When designing, constructing and operating equipment that comes into contact with calcium chloride, the following items should be kept in mind.
Calcium chloride is a chloride brine that is mildly corrosive. However, if handled properly, the equipment will not be damaged or suffer from pitting.
Corrosion is an oxidative process; oxygen is a necessary prerequisite for most forms of corrosion. However, concentrated solutions of calcium chloride have low solubility of oxygen and this is highly advantageous. Indeed, the maximum corrosion rate is encountered at calcium chloride concentrations of about 2 to 6%. Concentrated brines with over 30% CaCl2 are much less corrosive. Allowing air to come into contact with calcium chloride solutions should be avoided whenever possible. Corrosion in a tank containing calcium chloride is often observed at the liquid/air interface, since the brine and air come into contact with each other at this point.
pH will heavily influence the rate of corrosion. At a low pH, the combination of hydronium ion, H+ and chloride, Cl-, ions will cause a very rapid corrosion. During storage, the pH of calcium chloride should always be kept at pH above 6.5. If a low pH is suspected, it should be measured, and a suitable base, i.e., NaOH or Ca(OH)2, should be added to increase the pH. Carbon dioxide can be absorbed from the air and neutralize the small amounts of lime normally present in the calcium chloride, which will cause the pH to drop. Therefore, air should not be allowed to circulate freely over a surface of calcium chloride. Optimum pH (minimum corrosion rate) occurs in the pH range of 8 to 9.5 for mild steel.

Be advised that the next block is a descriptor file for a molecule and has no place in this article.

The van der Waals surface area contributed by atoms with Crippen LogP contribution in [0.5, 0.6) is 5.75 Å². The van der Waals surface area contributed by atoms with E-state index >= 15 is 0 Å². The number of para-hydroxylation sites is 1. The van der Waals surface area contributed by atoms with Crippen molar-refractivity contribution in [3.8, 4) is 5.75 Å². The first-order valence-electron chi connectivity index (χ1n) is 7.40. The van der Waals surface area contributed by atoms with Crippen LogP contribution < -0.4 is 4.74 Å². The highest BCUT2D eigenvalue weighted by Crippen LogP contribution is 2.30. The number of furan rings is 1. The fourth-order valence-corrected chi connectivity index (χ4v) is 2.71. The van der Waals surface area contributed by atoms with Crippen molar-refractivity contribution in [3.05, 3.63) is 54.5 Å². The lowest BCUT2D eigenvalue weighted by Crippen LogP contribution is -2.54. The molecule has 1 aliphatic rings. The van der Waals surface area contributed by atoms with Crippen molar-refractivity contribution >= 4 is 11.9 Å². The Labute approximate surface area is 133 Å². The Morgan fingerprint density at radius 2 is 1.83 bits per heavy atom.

Temperature will affect the rate of corrosion; a higher temperature will result in faster corrosion. Hence, keeping the temperature low is beneficial. In applications where calcium chloride is used as a cooling agent, low temperatures will further increase the operating life of equipment.
Some non-metallic materials such as glass, polypropylene, PVC and polyethylene are completely resistant to degradation by calcium chloride.